Buffalo - August 22, 2014 - With the focus on the Sabres’ drafting and stockpiling prospects being the main talking points when it comes to the team these days, I couldn’t help but think: “who are some of the worst misses in the team’s history of drafting?”
We’ve already covered the non-existent Taro Tsujimoto and the uber-disappointing Marek Zagrapan and Artem Kryukov. Today, we look at one of the more unique draft busts in NHL history: Jiri Dudacek.
The 1980s were a different time. Back then, the draft wasn’t quite what it is now in terms of coverage and scouting, with just about all of the selections coming from either Canada or the United States. There were some who came over from European countries, but for war-torn countries like Czechoslovakia, it was more difficult to get players overseas.
Heading into the 1981 NHL Draft, Dudacek starred for the Czechslovak team at the World Junior Ice Hockey Championships in both 1980 and 1981, and was considered to be one of the top prospects in that year’s draft class.
The Sabres took him with the 17th overall pick in the first round, making him the first Czechoslovak player to be taken in the first round of the draft. It was a calculated risk, though. While the Sabres picked a clearly talented player, there were concerns about whether or not Dudacek would make it to North America.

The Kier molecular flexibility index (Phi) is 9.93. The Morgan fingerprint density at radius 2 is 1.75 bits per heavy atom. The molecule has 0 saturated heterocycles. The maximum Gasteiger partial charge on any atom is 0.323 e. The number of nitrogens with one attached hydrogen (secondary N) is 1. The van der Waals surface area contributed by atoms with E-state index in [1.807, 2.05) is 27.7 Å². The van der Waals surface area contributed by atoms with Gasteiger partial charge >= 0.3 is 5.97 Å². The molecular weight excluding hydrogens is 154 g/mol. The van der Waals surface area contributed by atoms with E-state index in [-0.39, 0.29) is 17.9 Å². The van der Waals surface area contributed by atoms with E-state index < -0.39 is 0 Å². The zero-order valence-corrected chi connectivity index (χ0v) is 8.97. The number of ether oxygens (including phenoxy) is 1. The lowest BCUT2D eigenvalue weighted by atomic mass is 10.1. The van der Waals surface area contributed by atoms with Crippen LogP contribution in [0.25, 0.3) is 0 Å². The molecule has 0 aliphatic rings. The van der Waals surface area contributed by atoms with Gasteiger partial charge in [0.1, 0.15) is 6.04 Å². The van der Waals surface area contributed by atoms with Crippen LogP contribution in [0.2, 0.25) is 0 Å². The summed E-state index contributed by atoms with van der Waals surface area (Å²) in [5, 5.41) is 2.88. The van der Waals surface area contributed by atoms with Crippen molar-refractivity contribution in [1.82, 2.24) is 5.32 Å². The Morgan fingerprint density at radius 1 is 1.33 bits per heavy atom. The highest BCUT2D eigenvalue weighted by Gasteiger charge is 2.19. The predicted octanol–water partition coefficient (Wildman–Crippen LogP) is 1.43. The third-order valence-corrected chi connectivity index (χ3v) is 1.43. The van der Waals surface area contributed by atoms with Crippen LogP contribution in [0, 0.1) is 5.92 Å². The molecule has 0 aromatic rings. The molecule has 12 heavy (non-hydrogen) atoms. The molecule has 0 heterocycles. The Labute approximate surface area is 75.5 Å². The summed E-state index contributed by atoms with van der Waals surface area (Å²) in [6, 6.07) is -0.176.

At the time, Czechoslovakia was a communist country and his father was a high-ranking Communist party member. He was not allowed to leave for North America by sports authorities, claiming he was “too young” to leave the country.
While other teams helped Czechoslovak players sneak out of the country to play in the NHL, then-Sabres general manager Scotty Bowman tried to go in a different direction by trying to convince Czechoslovak officials to legally allow Dudacek to leave.
Unfortunately for both, Dudacek was not allowed to leave and wound up playing out his career for HC Kladno and HC Jihlava in the Czechoslovak Extraliga, retiring from hockey in 1991.
Though it was never his fault that he didn’t contribute to the Sabres’ franchise after his selection, the pick wound up being a wasted one for the franchise. Fortunately for them, they managed to get their next three first round picks right: Phil Housley (6th overall) and Dave Andreychuk (16th overall) in 1982 and Tom Barrasso (5th overall) in 1983. At least they got it right some of the time.
Follow me on Twitter: @2PSblog